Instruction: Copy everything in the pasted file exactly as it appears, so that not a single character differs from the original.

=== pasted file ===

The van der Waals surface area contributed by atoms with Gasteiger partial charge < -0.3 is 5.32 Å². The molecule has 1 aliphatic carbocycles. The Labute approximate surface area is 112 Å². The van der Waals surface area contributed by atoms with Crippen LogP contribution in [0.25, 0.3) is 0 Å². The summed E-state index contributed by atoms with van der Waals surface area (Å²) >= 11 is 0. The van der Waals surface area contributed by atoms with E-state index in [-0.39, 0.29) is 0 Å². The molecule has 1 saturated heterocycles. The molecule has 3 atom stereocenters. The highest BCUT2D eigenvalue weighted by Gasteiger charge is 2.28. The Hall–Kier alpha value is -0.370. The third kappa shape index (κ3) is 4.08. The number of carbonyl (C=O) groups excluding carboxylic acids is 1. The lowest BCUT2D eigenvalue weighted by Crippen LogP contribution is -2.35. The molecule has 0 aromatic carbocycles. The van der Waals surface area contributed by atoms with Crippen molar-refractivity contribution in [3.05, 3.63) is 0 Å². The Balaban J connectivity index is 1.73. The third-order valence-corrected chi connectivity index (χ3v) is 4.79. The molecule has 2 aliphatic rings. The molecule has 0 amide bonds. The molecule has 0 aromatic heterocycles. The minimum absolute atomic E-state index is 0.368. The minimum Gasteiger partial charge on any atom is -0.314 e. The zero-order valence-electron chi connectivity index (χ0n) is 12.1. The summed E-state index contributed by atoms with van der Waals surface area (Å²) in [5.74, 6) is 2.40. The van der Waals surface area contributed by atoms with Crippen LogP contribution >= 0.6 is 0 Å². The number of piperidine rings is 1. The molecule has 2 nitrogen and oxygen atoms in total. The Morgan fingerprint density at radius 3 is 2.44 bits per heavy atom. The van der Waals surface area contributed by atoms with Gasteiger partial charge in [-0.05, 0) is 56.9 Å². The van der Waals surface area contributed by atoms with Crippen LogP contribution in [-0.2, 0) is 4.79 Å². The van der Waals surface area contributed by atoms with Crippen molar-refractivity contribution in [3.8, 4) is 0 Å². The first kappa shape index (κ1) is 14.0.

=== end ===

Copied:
The van der Waals surface area contributed by atoms with Gasteiger partial charge < -0.3 is 5.32 Å². The molecule has 1 aliphatic carbocycles. The Labute approximate surface area is 112 Å². The van der Waals surface area contributed by atoms with Crippen LogP contribution in [0.25, 0.3) is 0 Å². The summed E-state index contributed by atoms with van der Waals surface area (Å²) >= 11 is 0. The van der Waals surface area contributed by atoms with E-state index in [-0.39, 0.29) is 0 Å². The molecule has 1 saturated heterocycles. The molecule has 3 atom stereocenters. The highest BCUT2D eigenvalue weighted by Gasteiger charge is 2.28. The Hall–Kier alpha value is -0.370. The third kappa shape index (κ3) is 4.08. The number of carbonyl (C=O) groups excluding carboxylic acids is 1. The lowest BCUT2D eigenvalue weighted by Crippen LogP contribution is -2.35. The molecule has 0 aromatic carbocycles. The van der Waals surface area contributed by atoms with Crippen molar-refractivity contribution in [3.05, 3.63) is 0 Å². The Balaban J connectivity index is 1.73. The third-order valence-corrected chi connectivity index (χ3v) is 4.79. The molecule has 2 aliphatic rings. The molecule has 0 amide bonds. The molecule has 0 aromatic heterocycles. The minimum absolute atomic E-state index is 0.368. The minimum Gasteiger partial charge on any atom is -0.314 e. The zero-order valence-electron chi connectivity index (χ0n) is 12.1. The summed E-state index contributed by atoms with van der Waals surface area (Å²) in [5.74, 6) is 2.40. The van der Waals surface area contributed by atoms with Crippen LogP contribution >= 0.6 is 0 Å². The number of piperidine rings is 1. The molecule has 2 nitrogen and oxygen atoms in total. The Morgan fingerprint density at radius 3 is 2.44 bits per heavy atom. The van der Waals surface area contributed by atoms with Gasteiger partial charge in [-0.05, 0) is 56.9 Å². The van der Waals surface area contributed by atoms with Crippen LogP contribution in [-0.2, 0) is 4.79 Å². The van der Waals surface area contributed by atoms with Crippen molar-refractivity contribution in [3.8, 4) is 0 Å². The first kappa shape index (κ1) is 14.0.